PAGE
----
This is not the first “soka-tira” or tug-of-war over who gets the painting.  It began early on.  Picasso frenziedly executed the work in 1937 for exhibition in Paris, and insisted it should never enter Franco’s Spain.  Following the World’s Fair the painting traveled extensively, first through the Scandinavian capitals, then to London and France before making its way to the United States where proceeds went to support Spanish refugees of the Civil War.  Picasso then entrusted his work to the Museum of Modern Art (MOMA) in New York City for safekeeping.  But as early as 1968 Franco expressed an interest in having Gernika return to Spain.  Picasso countered that not until the Spanish people again enjoyed a republican form of government would this happen.  Picasso died in 1973, and Franco two years later.  After Franco’s death Spain did transform into a democratic constitutional monarchy, but the MOMA was reluctant to give up such a prized piece but finally acquiesced in that tug-of-war decades ago.

This current soka-tira between Madrid and the Basque country over the painting did not just start with last April's request of its loan.  It actually got going back over a decade ago when Frank Gehry’s futuristic Guggenheim museum was being dreamed up.  The central, sprawling “ship” gallery of the completed museum was, it’s said, designed to house the Gernika painting, and when the museum opened in 1997, the Guggenheim’s New York president, Thomas Krens, campaigned furiously for Picasso’s masterpiece to form the heart of the inaugural exhibition. The thinking seemed to be that planting the Guggenheim in a city so far from the tourist track as Bilbao made sense only if Picasso’s painting served as the top attraction.

This current soka-tira is set against a different backdrop that includes political ramifications.  What makes this even more contentious now are recent Basque efforts to redefine the relationship between Madrid and the Basque Country (the so-called Ibarretxe Plan) coupled with ETA’s recent declaration of a cease fire

A decade ago, the request was refused and when another was made in April 2006 Madrid’s culture ministry summoned a symposium of international art experts who advised that the much-travelled canvas was too damaged to move. Spain's culture minister Carmen Calvo referred to these “many technical experts” when she insisted this month the painting was going nowhere. “I don’t play politics with pieces of our national heritage,” she said.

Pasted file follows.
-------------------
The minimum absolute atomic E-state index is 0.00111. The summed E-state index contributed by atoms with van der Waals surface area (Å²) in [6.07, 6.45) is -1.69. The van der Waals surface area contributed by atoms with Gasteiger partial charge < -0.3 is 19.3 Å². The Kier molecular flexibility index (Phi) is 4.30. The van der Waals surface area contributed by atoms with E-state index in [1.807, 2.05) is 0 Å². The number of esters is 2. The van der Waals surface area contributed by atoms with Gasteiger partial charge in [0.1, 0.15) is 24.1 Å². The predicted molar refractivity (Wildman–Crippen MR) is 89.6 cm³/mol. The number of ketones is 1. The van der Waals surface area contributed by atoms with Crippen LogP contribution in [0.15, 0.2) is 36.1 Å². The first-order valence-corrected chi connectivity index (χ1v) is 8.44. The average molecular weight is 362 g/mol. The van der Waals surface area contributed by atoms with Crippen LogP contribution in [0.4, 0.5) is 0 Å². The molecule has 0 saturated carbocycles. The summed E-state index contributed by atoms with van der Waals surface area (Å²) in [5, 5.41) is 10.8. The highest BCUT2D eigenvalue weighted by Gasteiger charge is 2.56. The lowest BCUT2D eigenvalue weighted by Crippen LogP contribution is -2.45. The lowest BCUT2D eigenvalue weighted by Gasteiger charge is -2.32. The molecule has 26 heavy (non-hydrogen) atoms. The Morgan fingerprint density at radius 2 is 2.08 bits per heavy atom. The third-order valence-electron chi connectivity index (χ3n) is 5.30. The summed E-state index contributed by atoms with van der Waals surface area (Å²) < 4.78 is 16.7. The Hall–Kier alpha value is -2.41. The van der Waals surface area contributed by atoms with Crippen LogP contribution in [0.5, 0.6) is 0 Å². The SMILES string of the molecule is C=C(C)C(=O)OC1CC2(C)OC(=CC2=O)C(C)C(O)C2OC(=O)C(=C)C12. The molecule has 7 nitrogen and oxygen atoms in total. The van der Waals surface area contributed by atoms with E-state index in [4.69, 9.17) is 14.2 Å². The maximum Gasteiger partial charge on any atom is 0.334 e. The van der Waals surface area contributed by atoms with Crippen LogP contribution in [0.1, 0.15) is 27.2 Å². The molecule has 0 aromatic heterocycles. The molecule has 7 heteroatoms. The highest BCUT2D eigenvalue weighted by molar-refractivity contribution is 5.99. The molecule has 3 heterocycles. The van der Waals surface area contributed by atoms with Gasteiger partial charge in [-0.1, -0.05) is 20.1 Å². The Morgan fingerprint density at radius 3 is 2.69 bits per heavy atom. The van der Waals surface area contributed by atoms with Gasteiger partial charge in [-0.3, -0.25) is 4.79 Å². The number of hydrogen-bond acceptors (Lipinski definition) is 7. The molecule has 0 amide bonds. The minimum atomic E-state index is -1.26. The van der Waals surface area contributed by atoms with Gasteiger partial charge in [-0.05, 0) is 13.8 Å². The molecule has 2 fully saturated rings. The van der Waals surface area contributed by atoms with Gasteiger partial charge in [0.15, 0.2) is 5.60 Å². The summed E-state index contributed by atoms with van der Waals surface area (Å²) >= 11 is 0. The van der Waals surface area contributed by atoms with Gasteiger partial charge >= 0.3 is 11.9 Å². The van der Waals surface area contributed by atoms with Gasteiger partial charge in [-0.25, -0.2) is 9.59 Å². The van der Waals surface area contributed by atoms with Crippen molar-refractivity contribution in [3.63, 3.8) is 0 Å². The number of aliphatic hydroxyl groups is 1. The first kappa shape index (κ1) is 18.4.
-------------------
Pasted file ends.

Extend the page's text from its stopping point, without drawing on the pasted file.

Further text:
Miguel Zugaza, director of the Prado Museum, which mounts a blockbuster Picasso show in June with the Reina Sofía to mark 25 years since Gernika returned to Spain, backed the minister. “This is not a question of political will, but of practical considerations – this fragile work has travelled and suffered a lot,” he said. It is true that the painting has suffered. The canvas is cracked and distorted after being rolled and unrolled some 40 times, paint has flaked off, and scars remain from two knife attacks.

But for many Basques it is deeply political. “This transcends technical considerations. To say it is too fragile is to insult our intelligence. We plan to transport it in its frame in a special protective vehicle. We’ll pay,” said Juan Ignacio Vidarte, director of the Guggenheim Museum Bilbao. He was speaking in 1997, but repeated the same thing in 2006.  “It’s a cry for peace and freedom,” said Miren Azkarate, spokeswoman for the Basque government. “Twenty-first century technology and the necessary human and material resources permit a transfer with all guarantees.  It’s perfectly possible for a work that has crossed half the world to be shown in the land where the tragedy occurred, near the town whose name it bears, where it has never been seen.”

To be continued . . .

Bombing of Gernika at
Guernica painting at
Elizabeth Nash's article at  
Joseba Etxarri's article at